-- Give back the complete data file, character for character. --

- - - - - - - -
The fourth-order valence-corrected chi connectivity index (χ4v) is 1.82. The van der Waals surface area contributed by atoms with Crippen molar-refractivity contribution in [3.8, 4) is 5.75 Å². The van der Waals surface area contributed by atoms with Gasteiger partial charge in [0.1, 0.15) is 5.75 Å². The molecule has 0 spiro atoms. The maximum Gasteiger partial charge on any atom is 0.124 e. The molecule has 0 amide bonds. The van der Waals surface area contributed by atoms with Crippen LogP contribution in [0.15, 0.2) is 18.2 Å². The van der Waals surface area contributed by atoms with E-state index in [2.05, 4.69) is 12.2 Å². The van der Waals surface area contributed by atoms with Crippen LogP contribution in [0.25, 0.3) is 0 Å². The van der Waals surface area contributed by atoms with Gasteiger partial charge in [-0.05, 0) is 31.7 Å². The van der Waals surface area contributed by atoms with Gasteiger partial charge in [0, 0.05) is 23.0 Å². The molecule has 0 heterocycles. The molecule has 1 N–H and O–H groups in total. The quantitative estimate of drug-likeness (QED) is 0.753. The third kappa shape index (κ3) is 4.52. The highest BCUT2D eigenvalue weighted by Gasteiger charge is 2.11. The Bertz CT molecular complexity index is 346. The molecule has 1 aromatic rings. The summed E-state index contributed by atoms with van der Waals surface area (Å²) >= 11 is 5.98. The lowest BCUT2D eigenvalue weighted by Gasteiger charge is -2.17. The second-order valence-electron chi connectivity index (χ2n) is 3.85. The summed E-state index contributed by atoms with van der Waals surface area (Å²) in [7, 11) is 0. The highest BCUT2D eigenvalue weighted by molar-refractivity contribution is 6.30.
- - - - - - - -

The fourth-order valence-corrected chi connectivity index (χ4v) is 1.82. The van der Waals surface area contributed by atoms with Crippen molar-refractivity contribution in [3.8, 4) is 5.75 Å². The van der Waals surface area contributed by atoms with Gasteiger partial charge in [0.1, 0.15) is 5.75 Å². The molecule has 0 spiro atoms. The maximum Gasteiger partial charge on any atom is 0.124 e. The molecule has 0 amide bonds. The van der Waals surface area contributed by atoms with Crippen LogP contribution in [0.15, 0.2) is 18.2 Å². The van der Waals surface area contributed by atoms with E-state index in [2.05, 4.69) is 12.2 Å². The van der Waals surface area contributed by atoms with Crippen LogP contribution in [0.25, 0.3) is 0 Å². The van der Waals surface area contributed by atoms with Gasteiger partial charge in [-0.05, 0) is 31.7 Å². The van der Waals surface area contributed by atoms with Gasteiger partial charge in [0, 0.05) is 23.0 Å². The molecule has 0 heterocycles. The molecule has 1 N–H and O–H groups in total. The quantitative estimate of drug-likeness (QED) is 0.753. The third kappa shape index (κ3) is 4.52. The highest BCUT2D eigenvalue weighted by Gasteiger charge is 2.11. The Bertz CT molecular complexity index is 346. The molecule has 1 aromatic rings. The summed E-state index contributed by atoms with van der Waals surface area (Å²) >= 11 is 5.98. The lowest BCUT2D eigenvalue weighted by Gasteiger charge is -2.17. The second-order valence-electron chi connectivity index (χ2n) is 3.85. The summed E-state index contributed by atoms with van der Waals surface area (Å²) in [7, 11) is 0. The highest BCUT2D eigenvalue weighted by molar-refractivity contribution is 6.30.